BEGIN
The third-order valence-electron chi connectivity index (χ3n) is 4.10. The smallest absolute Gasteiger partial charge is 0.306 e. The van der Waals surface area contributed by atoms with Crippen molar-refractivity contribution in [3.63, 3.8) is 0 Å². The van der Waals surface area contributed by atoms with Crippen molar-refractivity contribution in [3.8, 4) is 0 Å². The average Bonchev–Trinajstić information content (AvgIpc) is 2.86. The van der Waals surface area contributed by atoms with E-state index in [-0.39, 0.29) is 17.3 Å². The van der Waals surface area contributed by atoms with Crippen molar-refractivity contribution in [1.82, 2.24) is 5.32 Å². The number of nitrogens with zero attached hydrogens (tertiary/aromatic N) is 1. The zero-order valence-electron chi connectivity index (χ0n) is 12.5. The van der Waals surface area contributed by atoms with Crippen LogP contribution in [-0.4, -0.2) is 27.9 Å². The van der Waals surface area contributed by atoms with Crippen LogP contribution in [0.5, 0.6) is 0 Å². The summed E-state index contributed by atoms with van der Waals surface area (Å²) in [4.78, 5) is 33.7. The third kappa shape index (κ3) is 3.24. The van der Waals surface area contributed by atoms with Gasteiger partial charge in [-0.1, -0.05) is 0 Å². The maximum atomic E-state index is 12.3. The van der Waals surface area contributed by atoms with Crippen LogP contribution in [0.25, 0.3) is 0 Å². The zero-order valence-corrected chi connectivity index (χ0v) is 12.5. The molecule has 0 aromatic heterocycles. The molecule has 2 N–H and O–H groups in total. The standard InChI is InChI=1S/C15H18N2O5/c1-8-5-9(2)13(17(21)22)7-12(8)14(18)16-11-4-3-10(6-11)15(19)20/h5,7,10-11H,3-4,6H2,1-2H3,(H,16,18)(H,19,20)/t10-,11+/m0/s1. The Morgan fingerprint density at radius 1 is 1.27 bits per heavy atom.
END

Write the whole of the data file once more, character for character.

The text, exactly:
The third-order valence-electron chi connectivity index (χ3n) is 4.10. The smallest absolute Gasteiger partial charge is 0.306 e. The van der Waals surface area contributed by atoms with Crippen molar-refractivity contribution in [3.63, 3.8) is 0 Å². The van der Waals surface area contributed by atoms with Crippen molar-refractivity contribution in [3.8, 4) is 0 Å². The average Bonchev–Trinajstić information content (AvgIpc) is 2.86. The van der Waals surface area contributed by atoms with E-state index in [-0.39, 0.29) is 17.3 Å². The van der Waals surface area contributed by atoms with Crippen molar-refractivity contribution in [1.82, 2.24) is 5.32 Å². The number of nitrogens with zero attached hydrogens (tertiary/aromatic N) is 1. The zero-order valence-electron chi connectivity index (χ0n) is 12.5. The van der Waals surface area contributed by atoms with Crippen LogP contribution in [-0.4, -0.2) is 27.9 Å². The van der Waals surface area contributed by atoms with Crippen LogP contribution in [0.5, 0.6) is 0 Å². The summed E-state index contributed by atoms with van der Waals surface area (Å²) in [4.78, 5) is 33.7. The third kappa shape index (κ3) is 3.24. The van der Waals surface area contributed by atoms with Gasteiger partial charge in [-0.1, -0.05) is 0 Å². The maximum atomic E-state index is 12.3. The van der Waals surface area contributed by atoms with Crippen LogP contribution in [0.25, 0.3) is 0 Å². The zero-order valence-corrected chi connectivity index (χ0v) is 12.5. The molecule has 0 aromatic heterocycles. The molecule has 2 N–H and O–H groups in total. The standard InChI is InChI=1S/C15H18N2O5/c1-8-5-9(2)13(17(21)22)7-12(8)14(18)16-11-4-3-10(6-11)15(19)20/h5,7,10-11H,3-4,6H2,1-2H3,(H,16,18)(H,19,20)/t10-,11+/m0/s1. The Morgan fingerprint density at radius 1 is 1.27 bits per heavy atom.